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Difficulties, Skills and Therapy Strategies in Interventions with Court-Ordered Batterers in Spain

NCJ Number
Aggression and Violent Behavior Volume: 18 Issue: 1 Dated: January/February 2013 Pages: 118-124
Pablo Carbajosa; Santiago Boira; Lucia Tomas-Aragones
Date Published
February 2013
7 pages
This article reviews the main international analyses of the difficulties produced by the coercive context for psychological interventions used in Spain with men convicted of intimate partner violence.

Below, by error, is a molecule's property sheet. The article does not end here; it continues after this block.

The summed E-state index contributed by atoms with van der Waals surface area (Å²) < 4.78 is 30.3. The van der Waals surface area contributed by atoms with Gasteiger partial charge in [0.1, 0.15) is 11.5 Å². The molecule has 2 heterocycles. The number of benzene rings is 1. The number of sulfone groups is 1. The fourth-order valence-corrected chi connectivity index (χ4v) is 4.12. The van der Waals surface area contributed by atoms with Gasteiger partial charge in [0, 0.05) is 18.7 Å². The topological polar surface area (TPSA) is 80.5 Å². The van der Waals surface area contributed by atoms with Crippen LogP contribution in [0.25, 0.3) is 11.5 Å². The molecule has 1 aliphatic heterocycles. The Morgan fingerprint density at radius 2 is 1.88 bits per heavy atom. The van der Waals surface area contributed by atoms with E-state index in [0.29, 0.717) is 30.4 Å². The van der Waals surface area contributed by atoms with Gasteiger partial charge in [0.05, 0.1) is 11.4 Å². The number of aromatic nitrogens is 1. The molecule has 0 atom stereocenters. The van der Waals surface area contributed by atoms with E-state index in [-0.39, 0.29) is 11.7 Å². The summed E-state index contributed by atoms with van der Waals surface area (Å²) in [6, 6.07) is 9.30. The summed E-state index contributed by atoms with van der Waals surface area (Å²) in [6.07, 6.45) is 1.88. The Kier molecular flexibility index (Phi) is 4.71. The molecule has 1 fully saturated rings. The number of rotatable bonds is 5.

As an alternative to prison in Spain, men who commit violence against an intimate partner are given the option of mandatory, non-custodial treatment programs. Researchers who have studied rehabilitation techniques with such men have grouped the difficulties of this treatment design into three areas: the context in which the intervention program is conducted, the characteristics of the offender, and factors related to the therapist. Regarding the intervention context, the enforced nature of the program and the fact that the therapist is required to report to the court are significant and determinant factors that complicate the offender's commitment to treatment. Under a context in which offenders are threatened with imprisonment if they do not comply with all treatment requirements, the therapist must create minimum conditions that foster motivation and reduce resistance to the rehabilitation program. One of the challenges the therapist faces is the low level of offender motivation at the beginning of the program. Unlike other rehabilitation interventions, the offender does not usually begin the treatment with a genuine internal motivation to resolve problems underlying violence against his intimate partner. Complications faced by the therapist are the conflict between being an enforcer of the rules that frame the coercive context while nourishing a supportive interaction that requires honesty and trust. The skills and strategies of the therapist must provide a framework and definition of the limits of the intervention, improve motivation and participation, deal with offender resistance, and be introspective and reflective regarding a balance between the role of enforcer of the rule-based framework and a therapist genuinely interested in an offender's concerns and issues. 2 tables and 66 references